I WAS DEVASTATED. After that, I told my husband, Jason, ‘Let’s move to Charlotte.’ I had studied the city and read about the growth, plus we wouldn’t be too far from family. We had no furniture, no money.

I WAS ABLE TO FIND WORK part-time at Restoration Hardware. Then, for the next few years, I worked at West Elm; both companies are furniture-based and were trying to branch into the interior design sector. I took that opportunity to shift and pivot and take my shot. I came into West Elm as a design associate to help build and develop what eventually became their home stylist program. I became their first certified home stylist. 

JONATHAN COOPER

Quintel Gwinn, a Georgia native, moved to Charlotte after she was laid off in 2010 and began working on more community-oriented projects.

WHILE AT WEST ELM, I started to build my clientele. I started doing projects as a side hustle for six months before deciding I could do it on my own. In 2014, I had three clients. Their projects allowed me to step out on my own. I worked out of my home for about three years before joining Hygge. 

I HIRED AN ALL-BLACK, all-female staff, and we are all under the age of 40. Diversity in the architecture and interior design industries continues to be a huge barrier. This is my attempt at putting a tiny dent in the gender gap, diversifying the profession, and exposing more young professionals and communities to the industry.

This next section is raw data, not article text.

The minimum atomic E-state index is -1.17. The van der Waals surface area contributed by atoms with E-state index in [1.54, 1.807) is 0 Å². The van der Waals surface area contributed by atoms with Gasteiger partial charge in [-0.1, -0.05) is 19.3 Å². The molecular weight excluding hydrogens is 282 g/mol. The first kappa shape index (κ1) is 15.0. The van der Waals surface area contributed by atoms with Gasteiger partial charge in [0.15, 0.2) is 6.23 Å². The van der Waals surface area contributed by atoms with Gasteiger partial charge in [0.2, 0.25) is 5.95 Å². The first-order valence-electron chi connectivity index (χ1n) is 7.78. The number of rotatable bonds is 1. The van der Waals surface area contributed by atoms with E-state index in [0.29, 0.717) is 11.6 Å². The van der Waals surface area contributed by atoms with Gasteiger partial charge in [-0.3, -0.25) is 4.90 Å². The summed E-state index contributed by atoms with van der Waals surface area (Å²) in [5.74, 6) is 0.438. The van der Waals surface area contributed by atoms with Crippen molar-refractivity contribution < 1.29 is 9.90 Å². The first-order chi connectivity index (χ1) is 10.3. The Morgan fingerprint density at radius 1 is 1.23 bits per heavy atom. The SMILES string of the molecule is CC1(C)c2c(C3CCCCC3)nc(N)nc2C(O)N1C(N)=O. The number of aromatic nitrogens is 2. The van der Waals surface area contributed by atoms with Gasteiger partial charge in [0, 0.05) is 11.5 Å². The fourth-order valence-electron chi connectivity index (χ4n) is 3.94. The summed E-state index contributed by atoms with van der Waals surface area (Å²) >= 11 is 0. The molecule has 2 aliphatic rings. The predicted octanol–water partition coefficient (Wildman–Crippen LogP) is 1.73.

I LIVE WHERE I WORK on the west side because my practice is a social practice. I’m concerned about how design works in the bigger picture of public space and in our overall urban environment. Not a lot of people with my background are willing to come and do work. I’m very passionate about positioning my work and projects to be responsive and socially responsible. 

I HAVE BEEN WORKING with Lakewood Neighborhood Alliance for the past two years as a fellow with the League of Creative Interventionists, a national organization that uses art to enliven public spaces. So a lot of my work has brought me to the west side, not Historic West End, where they are experiencing gentrification and funding is being pumped into their vision. Over here is where everyday people live and aren’t experiencing those advantages.

MOST RECENTLY, I have been working with the teens and young adults in the area on a project called ‘In the Paint.’ There’s a basketball court in a park that’s in bad condition, so I’ve been getting ideas from them to create a design to paint on the court once it’s resurfaced. I do a lot of place-making and place-keeping in the urban space, which is creating and shaping public spaces for the community. Since this area doesn’t have a community center, how do we take the assets they already have and activate it so it’s being used?

MY GOAL IS ALWAYS trying to figure out how I can build something to serve communities through my practice and technical ability and shift how my industry includes people in the process. I love being close to community members and other activists and being able to share this space with them. This thread at the intersection of culture, community, and creativity is what I’m seeing in my work, and I’m excited to keep it growing as I fill a void. 

IN THE NEXT FEW YEARS, I see growth on a large scale, taking on more opportunities, state-funded projects, government projects. I want to teach and create a pipeline; historically black colleges and universities (HBCU) rarely offer architectural or design studies. I want to start a program at an HBCU, because that’s the legacy I want to leave behind.